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Posts Tagged ‘The Great Commission’

“We’re on a mission from God.”

Those immortal words from the film The Blues Brothers – a movie I’ve only seen in edited form on TV – perfectly describe in succinct form what the church of Jesus Christ is all about.

God has given His people an assignment: to “make disciples of all nations.”

The assignment is not to hold worship services … or to preach sermons … or to construct buildings … or to fashion a church budget … or to create a shelter from the world for our kids … or to have a small group ministry.

Those are all means to one end: to fulfill Christ’s Great Commission.

Jesus’ final words to His disciples are found in various forms in Matthew 28:18-20; Mark 16:15; Luke 24:45-49; John 20:21-23; and Acts 1:8.

We worship God … listen to sermons … construct buildings … have youth groups and small groups and men’s groups and women’s groups … so we can make disciples of all nations.

And we do that by going … baptizing … and teaching (Matthew 28:19-20).

Most pastors know that carrying out the Great Commission is their divine assignment.

But from what I see and hear, most churches have flunked their assignment.  They aren’t making disciples … they aren’t baptizing new converts … and if they are teaching them Jesus’ words, their efforts have little to do with Christ’s divine mission.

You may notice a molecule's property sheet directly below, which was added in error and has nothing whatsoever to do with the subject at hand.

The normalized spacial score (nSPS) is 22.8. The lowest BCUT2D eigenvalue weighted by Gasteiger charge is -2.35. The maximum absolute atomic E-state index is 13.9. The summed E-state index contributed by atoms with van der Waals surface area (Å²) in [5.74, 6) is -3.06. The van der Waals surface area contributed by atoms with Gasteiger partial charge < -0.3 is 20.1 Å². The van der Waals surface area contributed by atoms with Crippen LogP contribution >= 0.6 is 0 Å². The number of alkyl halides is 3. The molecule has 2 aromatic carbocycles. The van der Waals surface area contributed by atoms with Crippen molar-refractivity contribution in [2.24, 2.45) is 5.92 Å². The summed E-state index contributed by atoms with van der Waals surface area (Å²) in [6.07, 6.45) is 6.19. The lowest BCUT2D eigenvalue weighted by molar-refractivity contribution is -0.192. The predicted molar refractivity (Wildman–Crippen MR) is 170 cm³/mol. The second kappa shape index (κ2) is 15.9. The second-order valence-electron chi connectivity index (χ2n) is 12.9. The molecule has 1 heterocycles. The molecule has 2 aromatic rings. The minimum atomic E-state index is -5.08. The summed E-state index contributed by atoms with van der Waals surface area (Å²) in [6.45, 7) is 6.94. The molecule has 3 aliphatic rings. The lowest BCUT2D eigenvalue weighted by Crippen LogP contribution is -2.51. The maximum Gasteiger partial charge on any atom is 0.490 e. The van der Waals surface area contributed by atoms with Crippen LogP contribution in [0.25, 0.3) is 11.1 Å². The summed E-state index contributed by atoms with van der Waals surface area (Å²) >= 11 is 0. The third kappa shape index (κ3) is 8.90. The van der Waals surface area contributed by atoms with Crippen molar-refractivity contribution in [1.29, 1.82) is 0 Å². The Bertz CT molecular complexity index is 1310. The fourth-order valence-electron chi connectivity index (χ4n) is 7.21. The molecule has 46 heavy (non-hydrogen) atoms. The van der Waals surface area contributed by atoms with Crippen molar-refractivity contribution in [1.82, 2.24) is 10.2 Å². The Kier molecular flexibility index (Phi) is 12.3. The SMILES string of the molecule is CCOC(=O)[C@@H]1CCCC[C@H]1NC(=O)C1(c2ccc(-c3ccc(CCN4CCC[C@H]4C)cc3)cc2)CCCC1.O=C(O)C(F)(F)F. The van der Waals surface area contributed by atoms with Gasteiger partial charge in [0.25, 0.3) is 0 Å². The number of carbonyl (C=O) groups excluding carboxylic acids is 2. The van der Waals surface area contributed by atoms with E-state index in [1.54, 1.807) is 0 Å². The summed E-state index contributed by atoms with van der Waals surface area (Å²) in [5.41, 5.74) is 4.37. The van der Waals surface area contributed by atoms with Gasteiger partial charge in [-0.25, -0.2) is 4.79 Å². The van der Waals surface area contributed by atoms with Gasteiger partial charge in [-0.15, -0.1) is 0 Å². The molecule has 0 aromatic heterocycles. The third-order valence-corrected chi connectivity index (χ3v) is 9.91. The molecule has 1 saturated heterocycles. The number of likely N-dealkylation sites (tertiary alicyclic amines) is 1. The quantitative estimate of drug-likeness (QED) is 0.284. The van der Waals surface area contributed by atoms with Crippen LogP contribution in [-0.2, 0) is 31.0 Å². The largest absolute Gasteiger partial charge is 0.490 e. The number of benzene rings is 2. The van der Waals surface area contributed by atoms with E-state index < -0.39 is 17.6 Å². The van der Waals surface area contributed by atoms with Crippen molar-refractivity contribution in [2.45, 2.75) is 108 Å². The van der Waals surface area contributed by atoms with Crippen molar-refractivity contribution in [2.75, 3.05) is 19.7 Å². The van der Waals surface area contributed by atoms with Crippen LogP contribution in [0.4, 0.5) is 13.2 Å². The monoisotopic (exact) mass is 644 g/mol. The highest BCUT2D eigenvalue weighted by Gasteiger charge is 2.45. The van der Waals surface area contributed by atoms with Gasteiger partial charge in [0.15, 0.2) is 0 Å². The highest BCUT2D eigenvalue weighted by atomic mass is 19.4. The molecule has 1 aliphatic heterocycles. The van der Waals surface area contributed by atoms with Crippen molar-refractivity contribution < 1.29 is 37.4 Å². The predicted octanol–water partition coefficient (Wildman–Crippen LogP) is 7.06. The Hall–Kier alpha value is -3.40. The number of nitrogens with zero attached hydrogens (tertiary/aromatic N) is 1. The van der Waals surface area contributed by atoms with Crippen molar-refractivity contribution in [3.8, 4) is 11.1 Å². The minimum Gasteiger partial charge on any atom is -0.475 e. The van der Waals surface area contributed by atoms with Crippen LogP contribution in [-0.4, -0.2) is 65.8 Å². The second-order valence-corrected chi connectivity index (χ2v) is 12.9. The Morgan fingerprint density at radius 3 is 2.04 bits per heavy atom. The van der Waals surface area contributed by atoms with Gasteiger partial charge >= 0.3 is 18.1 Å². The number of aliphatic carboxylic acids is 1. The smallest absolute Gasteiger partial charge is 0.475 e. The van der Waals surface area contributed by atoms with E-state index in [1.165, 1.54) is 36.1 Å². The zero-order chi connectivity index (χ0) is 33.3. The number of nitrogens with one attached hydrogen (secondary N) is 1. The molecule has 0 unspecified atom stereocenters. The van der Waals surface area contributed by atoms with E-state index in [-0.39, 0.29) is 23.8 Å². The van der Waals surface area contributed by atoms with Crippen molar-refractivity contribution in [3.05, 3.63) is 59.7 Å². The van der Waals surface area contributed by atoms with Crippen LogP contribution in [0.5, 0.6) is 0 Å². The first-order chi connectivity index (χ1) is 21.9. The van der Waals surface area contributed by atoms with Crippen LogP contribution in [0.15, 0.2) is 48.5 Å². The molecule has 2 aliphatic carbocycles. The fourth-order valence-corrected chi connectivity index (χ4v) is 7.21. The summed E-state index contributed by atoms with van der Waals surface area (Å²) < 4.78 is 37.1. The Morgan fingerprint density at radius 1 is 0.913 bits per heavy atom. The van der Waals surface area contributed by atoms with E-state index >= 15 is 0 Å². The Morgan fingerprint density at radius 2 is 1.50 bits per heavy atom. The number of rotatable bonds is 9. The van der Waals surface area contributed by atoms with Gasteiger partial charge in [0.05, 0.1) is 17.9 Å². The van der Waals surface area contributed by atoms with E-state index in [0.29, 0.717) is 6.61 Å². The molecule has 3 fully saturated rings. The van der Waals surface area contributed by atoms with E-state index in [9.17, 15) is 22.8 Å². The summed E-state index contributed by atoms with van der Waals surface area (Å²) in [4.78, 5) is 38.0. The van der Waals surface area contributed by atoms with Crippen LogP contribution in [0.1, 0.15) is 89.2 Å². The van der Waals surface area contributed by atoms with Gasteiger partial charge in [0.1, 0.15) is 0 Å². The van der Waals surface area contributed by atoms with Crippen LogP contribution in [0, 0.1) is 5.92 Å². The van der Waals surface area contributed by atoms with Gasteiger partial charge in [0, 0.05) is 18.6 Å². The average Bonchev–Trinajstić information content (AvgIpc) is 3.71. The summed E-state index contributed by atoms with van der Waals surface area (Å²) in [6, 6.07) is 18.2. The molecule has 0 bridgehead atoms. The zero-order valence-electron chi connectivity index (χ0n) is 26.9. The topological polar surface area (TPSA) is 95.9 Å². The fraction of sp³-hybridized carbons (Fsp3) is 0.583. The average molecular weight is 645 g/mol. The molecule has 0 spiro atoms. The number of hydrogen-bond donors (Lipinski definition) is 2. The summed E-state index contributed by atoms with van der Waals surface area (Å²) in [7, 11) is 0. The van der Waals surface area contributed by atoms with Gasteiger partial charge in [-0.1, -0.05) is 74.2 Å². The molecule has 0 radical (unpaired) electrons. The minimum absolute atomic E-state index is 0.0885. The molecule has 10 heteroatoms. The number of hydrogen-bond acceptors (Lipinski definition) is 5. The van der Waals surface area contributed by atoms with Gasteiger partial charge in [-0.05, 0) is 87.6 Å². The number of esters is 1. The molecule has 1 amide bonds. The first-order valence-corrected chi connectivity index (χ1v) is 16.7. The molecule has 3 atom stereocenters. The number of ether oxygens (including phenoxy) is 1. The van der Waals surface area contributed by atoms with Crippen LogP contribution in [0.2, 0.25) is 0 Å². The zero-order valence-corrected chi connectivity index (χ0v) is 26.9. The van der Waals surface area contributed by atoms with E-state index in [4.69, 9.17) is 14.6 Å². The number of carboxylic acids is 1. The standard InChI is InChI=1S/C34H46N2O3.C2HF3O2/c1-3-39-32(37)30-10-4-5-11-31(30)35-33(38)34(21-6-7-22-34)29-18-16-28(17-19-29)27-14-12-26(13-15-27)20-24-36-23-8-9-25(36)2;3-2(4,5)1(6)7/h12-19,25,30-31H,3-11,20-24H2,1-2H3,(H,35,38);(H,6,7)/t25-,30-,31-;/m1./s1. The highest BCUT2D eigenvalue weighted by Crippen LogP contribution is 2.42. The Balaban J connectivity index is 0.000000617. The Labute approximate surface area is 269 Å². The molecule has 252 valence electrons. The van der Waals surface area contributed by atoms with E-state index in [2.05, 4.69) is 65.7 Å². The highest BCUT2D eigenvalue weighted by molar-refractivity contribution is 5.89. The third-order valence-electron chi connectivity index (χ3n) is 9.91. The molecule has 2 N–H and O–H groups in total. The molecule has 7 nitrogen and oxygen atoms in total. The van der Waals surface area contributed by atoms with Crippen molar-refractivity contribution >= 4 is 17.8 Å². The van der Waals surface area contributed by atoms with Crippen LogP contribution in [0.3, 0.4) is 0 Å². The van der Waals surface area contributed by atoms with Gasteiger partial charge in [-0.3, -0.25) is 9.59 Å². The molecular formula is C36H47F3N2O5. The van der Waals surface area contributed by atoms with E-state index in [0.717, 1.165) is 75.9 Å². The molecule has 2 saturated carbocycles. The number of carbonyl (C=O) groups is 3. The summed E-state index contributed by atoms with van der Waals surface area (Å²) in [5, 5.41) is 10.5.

In some cases, the pastor is the problem.  During my first few years as a pastor, I focused on helping believers grow spiritually – expecting they would share their faith with their network and eventually bring them to church.

But it never happened.

One year, I baptized one convert.

I asked myself, “What’s wrong with us?”  But in reality, I needed to ask “What’s wrong with me?”

Because in many ways, I was the problem.  I didn’t preach or prioritize the Great Commission at all … and our church was slowly dying.

Like many pastors, I was blocking the Great Commission in our church.

But once I realized my omission on the Commission, I changed my ways.  We built our church around Christ’s assignment and things changed dramatically.

But in talking to many pastors over the years, I realize that most know their God-given assignment, and want their church to go in that direction.

But when they try, they meet resistance.  In fact, this is the point at which many pastors are terminated.